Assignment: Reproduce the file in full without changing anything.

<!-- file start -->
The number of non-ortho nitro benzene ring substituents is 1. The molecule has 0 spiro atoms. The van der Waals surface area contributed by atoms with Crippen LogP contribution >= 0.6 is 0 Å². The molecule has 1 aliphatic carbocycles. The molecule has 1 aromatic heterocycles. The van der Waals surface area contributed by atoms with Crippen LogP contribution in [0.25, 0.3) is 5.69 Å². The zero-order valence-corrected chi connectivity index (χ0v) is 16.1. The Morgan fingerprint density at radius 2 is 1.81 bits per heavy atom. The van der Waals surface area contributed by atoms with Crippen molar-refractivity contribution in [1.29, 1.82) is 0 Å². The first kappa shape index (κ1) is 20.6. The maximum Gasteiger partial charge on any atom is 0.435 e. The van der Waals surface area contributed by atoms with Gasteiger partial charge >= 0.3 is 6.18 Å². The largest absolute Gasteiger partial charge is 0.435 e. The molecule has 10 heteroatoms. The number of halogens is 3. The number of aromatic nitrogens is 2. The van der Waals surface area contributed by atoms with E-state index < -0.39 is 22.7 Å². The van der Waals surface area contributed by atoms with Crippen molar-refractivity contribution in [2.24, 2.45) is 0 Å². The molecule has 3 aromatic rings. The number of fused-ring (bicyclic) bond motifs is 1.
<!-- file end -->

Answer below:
The number of non-ortho nitro benzene ring substituents is 1. The molecule has 0 spiro atoms. The van der Waals surface area contributed by atoms with Crippen LogP contribution >= 0.6 is 0 Å². The molecule has 1 aliphatic carbocycles. The molecule has 1 aromatic heterocycles. The van der Waals surface area contributed by atoms with Crippen LogP contribution in [0.25, 0.3) is 5.69 Å². The zero-order valence-corrected chi connectivity index (χ0v) is 16.1. The Morgan fingerprint density at radius 2 is 1.81 bits per heavy atom. The van der Waals surface area contributed by atoms with Crippen molar-refractivity contribution in [1.29, 1.82) is 0 Å². The first kappa shape index (κ1) is 20.6. The maximum Gasteiger partial charge on any atom is 0.435 e. The van der Waals surface area contributed by atoms with Gasteiger partial charge >= 0.3 is 6.18 Å². The largest absolute Gasteiger partial charge is 0.435 e. The molecule has 10 heteroatoms. The number of halogens is 3. The number of aromatic nitrogens is 2. The van der Waals surface area contributed by atoms with E-state index < -0.39 is 22.7 Å². The van der Waals surface area contributed by atoms with Crippen molar-refractivity contribution in [2.24, 2.45) is 0 Å². The molecule has 3 aromatic rings. The number of fused-ring (bicyclic) bond motifs is 1.